I hope Labour win. They deserve it with Corbyn because if Britain vote’s for May, it’s like Trump in charge of the UK, and they need someone much smarter and fairer and more able to negotiate, Brexit.

    They need Corbyn.

    • weka 11.1

      the fear and the resistance that Bill talks about from the Guardian is interesting. I mean it’s not like Corbyn Labour would impoverish the middle classes. So what’s the problem? English fear of working and under classes gaining power in the same way that NZ fears Māori getting too much power?

      • saveNZ 11.1.1

        I think it’s mostly MSM twisting the discourses. But we have had decades of a ‘competitive’ mantra. Competition for school places, competition for jobs, competition for houses, competition for everything. Competition means only one person wins and the rest loses. Rather than mutual benefit.

        If there was a shift to a collaboration culture then the fear of working and under classes gaining power would be decreased.

        • Adrian Thornton 11.1.1.1

          @saveNZ +1 I think that is a very true, and very unrecognized side effect of our day to day lives in this combative system.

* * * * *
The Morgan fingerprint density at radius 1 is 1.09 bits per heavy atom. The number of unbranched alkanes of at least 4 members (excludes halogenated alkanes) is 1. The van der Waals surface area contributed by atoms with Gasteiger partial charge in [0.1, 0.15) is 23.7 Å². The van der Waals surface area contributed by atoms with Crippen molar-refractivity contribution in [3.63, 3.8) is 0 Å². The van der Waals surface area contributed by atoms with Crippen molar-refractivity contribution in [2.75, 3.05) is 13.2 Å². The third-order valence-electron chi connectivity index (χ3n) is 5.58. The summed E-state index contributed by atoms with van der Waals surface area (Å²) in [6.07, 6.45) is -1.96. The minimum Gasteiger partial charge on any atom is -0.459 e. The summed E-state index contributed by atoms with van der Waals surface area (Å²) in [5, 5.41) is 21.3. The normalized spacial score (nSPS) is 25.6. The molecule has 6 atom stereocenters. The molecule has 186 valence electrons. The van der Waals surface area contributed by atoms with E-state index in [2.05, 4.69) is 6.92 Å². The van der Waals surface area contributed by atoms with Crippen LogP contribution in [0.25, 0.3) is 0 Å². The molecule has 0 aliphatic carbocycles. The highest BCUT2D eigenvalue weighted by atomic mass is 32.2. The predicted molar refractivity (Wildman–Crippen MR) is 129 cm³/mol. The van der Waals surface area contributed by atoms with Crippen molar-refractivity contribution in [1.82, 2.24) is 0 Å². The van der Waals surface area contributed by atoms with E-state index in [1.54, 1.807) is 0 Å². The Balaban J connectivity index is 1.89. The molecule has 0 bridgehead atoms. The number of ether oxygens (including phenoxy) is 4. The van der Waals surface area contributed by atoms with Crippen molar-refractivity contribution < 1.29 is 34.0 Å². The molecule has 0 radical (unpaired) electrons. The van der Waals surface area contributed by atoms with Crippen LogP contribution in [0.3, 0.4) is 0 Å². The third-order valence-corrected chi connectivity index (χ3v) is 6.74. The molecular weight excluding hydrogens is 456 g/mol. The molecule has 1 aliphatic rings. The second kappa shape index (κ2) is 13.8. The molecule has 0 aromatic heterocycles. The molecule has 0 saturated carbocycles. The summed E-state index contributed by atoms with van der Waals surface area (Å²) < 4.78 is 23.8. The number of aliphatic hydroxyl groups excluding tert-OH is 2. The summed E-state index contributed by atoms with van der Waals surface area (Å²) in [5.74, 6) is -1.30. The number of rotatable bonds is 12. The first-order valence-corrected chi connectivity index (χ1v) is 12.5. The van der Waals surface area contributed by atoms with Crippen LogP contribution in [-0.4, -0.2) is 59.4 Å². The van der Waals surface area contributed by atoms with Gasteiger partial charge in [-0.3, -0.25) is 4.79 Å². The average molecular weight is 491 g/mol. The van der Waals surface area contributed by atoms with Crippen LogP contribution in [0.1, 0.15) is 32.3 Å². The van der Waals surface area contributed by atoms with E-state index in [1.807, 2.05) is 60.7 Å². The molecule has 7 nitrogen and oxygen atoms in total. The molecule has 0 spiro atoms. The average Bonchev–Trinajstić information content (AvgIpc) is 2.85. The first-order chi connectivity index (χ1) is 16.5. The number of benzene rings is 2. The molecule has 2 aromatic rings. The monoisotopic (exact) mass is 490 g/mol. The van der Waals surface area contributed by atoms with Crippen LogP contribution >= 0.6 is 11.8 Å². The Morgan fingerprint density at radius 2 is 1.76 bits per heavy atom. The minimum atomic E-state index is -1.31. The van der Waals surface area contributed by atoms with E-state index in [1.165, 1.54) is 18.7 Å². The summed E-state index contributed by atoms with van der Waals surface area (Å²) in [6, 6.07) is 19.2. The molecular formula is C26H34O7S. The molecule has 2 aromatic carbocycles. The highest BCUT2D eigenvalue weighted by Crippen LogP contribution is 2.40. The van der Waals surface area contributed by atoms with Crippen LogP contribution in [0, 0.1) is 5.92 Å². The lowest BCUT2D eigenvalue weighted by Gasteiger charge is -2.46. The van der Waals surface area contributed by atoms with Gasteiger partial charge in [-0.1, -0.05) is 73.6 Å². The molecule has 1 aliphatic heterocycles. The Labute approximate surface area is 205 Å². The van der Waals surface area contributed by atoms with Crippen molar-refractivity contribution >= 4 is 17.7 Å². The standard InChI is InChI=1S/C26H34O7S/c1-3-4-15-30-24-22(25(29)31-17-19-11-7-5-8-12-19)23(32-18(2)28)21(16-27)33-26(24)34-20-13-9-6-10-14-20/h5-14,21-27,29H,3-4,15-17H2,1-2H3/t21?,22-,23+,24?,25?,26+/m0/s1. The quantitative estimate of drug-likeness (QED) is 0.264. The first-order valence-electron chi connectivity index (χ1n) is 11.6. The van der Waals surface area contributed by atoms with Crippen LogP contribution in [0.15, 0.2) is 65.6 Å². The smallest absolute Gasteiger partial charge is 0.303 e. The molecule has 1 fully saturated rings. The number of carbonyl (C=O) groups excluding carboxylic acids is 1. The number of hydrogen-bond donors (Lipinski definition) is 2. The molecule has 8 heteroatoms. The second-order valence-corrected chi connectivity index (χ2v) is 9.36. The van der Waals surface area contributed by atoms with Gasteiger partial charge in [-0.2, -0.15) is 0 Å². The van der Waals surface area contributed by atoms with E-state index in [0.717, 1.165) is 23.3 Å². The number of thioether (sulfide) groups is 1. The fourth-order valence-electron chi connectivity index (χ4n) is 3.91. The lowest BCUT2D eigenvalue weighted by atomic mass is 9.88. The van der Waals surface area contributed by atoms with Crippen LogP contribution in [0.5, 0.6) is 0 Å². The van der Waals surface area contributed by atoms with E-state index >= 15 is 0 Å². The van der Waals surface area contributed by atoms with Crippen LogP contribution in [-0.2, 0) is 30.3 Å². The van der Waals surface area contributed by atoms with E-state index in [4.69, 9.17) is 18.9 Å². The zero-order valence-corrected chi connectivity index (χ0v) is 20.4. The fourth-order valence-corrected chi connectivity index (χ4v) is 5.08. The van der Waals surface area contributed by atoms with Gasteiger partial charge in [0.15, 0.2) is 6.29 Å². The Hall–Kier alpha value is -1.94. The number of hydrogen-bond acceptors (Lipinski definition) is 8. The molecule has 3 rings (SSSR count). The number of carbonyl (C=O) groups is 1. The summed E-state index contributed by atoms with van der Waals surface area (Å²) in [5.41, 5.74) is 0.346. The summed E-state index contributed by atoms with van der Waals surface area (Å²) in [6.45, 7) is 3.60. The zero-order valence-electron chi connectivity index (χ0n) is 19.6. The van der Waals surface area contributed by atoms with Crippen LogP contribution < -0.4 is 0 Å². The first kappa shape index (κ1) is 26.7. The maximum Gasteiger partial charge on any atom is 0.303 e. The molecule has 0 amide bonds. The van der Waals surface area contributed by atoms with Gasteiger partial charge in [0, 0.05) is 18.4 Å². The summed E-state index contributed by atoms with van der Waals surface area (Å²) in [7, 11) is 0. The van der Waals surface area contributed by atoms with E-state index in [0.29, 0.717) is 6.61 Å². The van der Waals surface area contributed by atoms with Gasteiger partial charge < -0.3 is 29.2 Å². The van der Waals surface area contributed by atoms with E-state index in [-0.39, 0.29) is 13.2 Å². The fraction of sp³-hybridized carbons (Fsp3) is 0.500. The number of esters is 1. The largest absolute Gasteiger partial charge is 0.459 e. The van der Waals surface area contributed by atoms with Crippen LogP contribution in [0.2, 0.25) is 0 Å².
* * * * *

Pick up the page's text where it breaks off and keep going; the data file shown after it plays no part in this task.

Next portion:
Unfortunately the simple answer for many is to blame their lack of perceived success on whomever has less power in society than themselves, hence UKIP, and the popularity of moronic meatheads like Mike Hosking.

  12. adam 12

    One point, just an observation.There now is an alternative, and idea of it being done a different way.

    No more T.I.N.A, by anyone, anymore, there are always options.

  13. UncookedSelachimorpha 13

    Not sure he can win (the RW TINA mindset is so strong in society), but hope like hell he does!! Would be a great example for NZ and the world.

  14. stever 14

    “[Our country] fails to build the housing the country needs. It robs many communities of secure, properly paid, skilled jobs. It leaves most people in poverty in work, earning their poverty. It allows multinational corporations to pay little or no tax while small businesses struggle.”

    It might as well be a statement about New Zealand….but it is in fact about…well, almost anywhere these days.

    Makes you think there might be a plan to do this to people since it seems to be happening all over!

    Comes from this great article by Owen Jones…

    https://www.theguardian.com/commentisfree/2017/may/16/labour-manifesto-left-election-social-democracy

  15. mosa 15

    Corbyn is not NEW Labour but REAL Labour.

    It would be truly a coup if he could form a majority in the Commons for this excellent programme and bring real hope and change starting in the U.K.

    If only the party had been unified behind him and had the courage to do what is right.
    Sadly that may be what stops him reaching number 10 when the campaign is over.

    Both Sanders and Corbyn have lit the fire under the established order and if Corbyn fails it won’t mean the end of this movement, it’s just the start.